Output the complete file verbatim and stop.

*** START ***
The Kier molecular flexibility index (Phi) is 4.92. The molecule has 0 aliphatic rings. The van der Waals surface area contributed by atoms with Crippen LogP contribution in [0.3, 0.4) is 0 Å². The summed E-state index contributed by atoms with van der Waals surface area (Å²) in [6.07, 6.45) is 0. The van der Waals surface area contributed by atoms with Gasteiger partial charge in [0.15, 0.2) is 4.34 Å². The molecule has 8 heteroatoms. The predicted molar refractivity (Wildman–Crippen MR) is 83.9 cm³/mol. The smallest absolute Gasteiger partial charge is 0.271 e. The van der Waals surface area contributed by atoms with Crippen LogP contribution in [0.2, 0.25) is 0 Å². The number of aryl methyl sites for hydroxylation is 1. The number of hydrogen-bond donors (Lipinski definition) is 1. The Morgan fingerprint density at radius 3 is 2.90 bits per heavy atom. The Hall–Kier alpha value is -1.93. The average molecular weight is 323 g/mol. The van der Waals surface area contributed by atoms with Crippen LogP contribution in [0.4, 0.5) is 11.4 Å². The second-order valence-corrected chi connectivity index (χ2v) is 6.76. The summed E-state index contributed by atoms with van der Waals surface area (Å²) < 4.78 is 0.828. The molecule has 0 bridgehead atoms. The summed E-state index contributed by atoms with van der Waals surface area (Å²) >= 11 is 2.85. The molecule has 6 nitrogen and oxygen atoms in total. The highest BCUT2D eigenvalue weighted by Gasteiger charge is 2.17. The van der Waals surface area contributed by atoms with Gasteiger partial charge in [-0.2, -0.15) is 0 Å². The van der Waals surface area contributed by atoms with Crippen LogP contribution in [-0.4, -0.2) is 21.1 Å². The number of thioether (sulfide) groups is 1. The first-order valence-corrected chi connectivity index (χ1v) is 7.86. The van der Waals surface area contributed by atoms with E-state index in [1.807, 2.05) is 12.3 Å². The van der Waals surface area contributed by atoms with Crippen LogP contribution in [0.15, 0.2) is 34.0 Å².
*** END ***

The Kier molecular flexibility index (Phi) is 4.92. The molecule has 0 aliphatic rings. The van der Waals surface area contributed by atoms with Crippen LogP contribution in [0.3, 0.4) is 0 Å². The summed E-state index contributed by atoms with van der Waals surface area (Å²) in [6.07, 6.45) is 0. The van der Waals surface area contributed by atoms with Gasteiger partial charge in [0.15, 0.2) is 4.34 Å². The molecule has 8 heteroatoms. The predicted molar refractivity (Wildman–Crippen MR) is 83.9 cm³/mol. The smallest absolute Gasteiger partial charge is 0.271 e. The van der Waals surface area contributed by atoms with Crippen LogP contribution in [0.2, 0.25) is 0 Å². The number of aryl methyl sites for hydroxylation is 1. The number of hydrogen-bond donors (Lipinski definition) is 1. The Morgan fingerprint density at radius 3 is 2.90 bits per heavy atom. The Hall–Kier alpha value is -1.93. The average molecular weight is 323 g/mol. The van der Waals surface area contributed by atoms with Crippen LogP contribution in [0.4, 0.5) is 11.4 Å². The second-order valence-corrected chi connectivity index (χ2v) is 6.76. The summed E-state index contributed by atoms with van der Waals surface area (Å²) < 4.78 is 0.828. The molecule has 0 bridgehead atoms. The summed E-state index contributed by atoms with van der Waals surface area (Å²) >= 11 is 2.85. The molecule has 6 nitrogen and oxygen atoms in total. The highest BCUT2D eigenvalue weighted by Gasteiger charge is 2.17. The van der Waals surface area contributed by atoms with Gasteiger partial charge in [-0.2, -0.15) is 0 Å². The van der Waals surface area contributed by atoms with Crippen LogP contribution in [-0.4, -0.2) is 21.1 Å². The number of thioether (sulfide) groups is 1. The first-order valence-corrected chi connectivity index (χ1v) is 7.86. The van der Waals surface area contributed by atoms with E-state index in [1.807, 2.05) is 12.3 Å². The van der Waals surface area contributed by atoms with Crippen LogP contribution in [0.15, 0.2) is 34.0 Å².